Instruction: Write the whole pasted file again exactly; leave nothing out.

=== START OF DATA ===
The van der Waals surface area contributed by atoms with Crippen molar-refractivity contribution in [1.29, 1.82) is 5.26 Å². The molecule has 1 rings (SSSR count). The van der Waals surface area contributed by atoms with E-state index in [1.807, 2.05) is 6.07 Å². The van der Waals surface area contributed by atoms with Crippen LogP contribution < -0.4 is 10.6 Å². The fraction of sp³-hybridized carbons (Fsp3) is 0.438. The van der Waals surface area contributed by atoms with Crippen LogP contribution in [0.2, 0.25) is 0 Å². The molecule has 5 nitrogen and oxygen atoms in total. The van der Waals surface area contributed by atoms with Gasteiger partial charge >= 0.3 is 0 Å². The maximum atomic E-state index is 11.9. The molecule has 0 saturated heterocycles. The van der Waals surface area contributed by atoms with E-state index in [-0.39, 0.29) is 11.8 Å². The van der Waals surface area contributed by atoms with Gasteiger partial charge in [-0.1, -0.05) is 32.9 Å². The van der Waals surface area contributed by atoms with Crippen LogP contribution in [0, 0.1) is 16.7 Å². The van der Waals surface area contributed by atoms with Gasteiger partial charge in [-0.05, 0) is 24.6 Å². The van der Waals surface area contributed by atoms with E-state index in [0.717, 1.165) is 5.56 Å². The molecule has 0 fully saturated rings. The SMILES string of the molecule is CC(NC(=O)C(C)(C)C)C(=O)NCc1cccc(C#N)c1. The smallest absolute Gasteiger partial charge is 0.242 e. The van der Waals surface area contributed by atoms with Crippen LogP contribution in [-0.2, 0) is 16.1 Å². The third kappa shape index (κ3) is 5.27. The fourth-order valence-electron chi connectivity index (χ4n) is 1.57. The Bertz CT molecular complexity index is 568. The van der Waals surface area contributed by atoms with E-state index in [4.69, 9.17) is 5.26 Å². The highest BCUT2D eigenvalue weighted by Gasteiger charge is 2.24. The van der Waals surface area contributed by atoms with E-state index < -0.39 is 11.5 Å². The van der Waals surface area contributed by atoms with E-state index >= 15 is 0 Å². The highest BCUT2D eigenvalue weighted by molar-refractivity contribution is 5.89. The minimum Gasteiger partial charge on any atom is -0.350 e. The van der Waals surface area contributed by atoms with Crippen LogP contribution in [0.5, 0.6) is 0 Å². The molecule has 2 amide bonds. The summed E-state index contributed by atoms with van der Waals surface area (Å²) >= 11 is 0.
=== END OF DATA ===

The van der Waals surface area contributed by atoms with Crippen molar-refractivity contribution in [1.29, 1.82) is 5.26 Å². The molecule has 1 rings (SSSR count). The van der Waals surface area contributed by atoms with E-state index in [1.807, 2.05) is 6.07 Å². The van der Waals surface area contributed by atoms with Crippen LogP contribution < -0.4 is 10.6 Å². The fraction of sp³-hybridized carbons (Fsp3) is 0.438. The van der Waals surface area contributed by atoms with Crippen LogP contribution in [0.2, 0.25) is 0 Å². The molecule has 5 nitrogen and oxygen atoms in total. The van der Waals surface area contributed by atoms with Gasteiger partial charge >= 0.3 is 0 Å². The maximum atomic E-state index is 11.9. The molecule has 0 saturated heterocycles. The van der Waals surface area contributed by atoms with E-state index in [-0.39, 0.29) is 11.8 Å². The van der Waals surface area contributed by atoms with Gasteiger partial charge in [-0.1, -0.05) is 32.9 Å². The van der Waals surface area contributed by atoms with Crippen LogP contribution in [0, 0.1) is 16.7 Å². The van der Waals surface area contributed by atoms with Gasteiger partial charge in [-0.05, 0) is 24.6 Å². The van der Waals surface area contributed by atoms with E-state index in [0.717, 1.165) is 5.56 Å². The molecule has 0 fully saturated rings. The SMILES string of the molecule is CC(NC(=O)C(C)(C)C)C(=O)NCc1cccc(C#N)c1. The smallest absolute Gasteiger partial charge is 0.242 e. The van der Waals surface area contributed by atoms with Crippen LogP contribution in [-0.2, 0) is 16.1 Å². The third kappa shape index (κ3) is 5.27. The fourth-order valence-electron chi connectivity index (χ4n) is 1.57. The Bertz CT molecular complexity index is 568. The van der Waals surface area contributed by atoms with E-state index in [4.69, 9.17) is 5.26 Å². The highest BCUT2D eigenvalue weighted by Gasteiger charge is 2.24. The van der Waals surface area contributed by atoms with E-state index < -0.39 is 11.5 Å². The van der Waals surface area contributed by atoms with E-state index >= 15 is 0 Å². The highest BCUT2D eigenvalue weighted by molar-refractivity contribution is 5.89. The minimum Gasteiger partial charge on any atom is -0.350 e. The van der Waals surface area contributed by atoms with Crippen LogP contribution in [0.5, 0.6) is 0 Å². The molecule has 2 amide bonds. The summed E-state index contributed by atoms with van der Waals surface area (Å²) >= 11 is 0.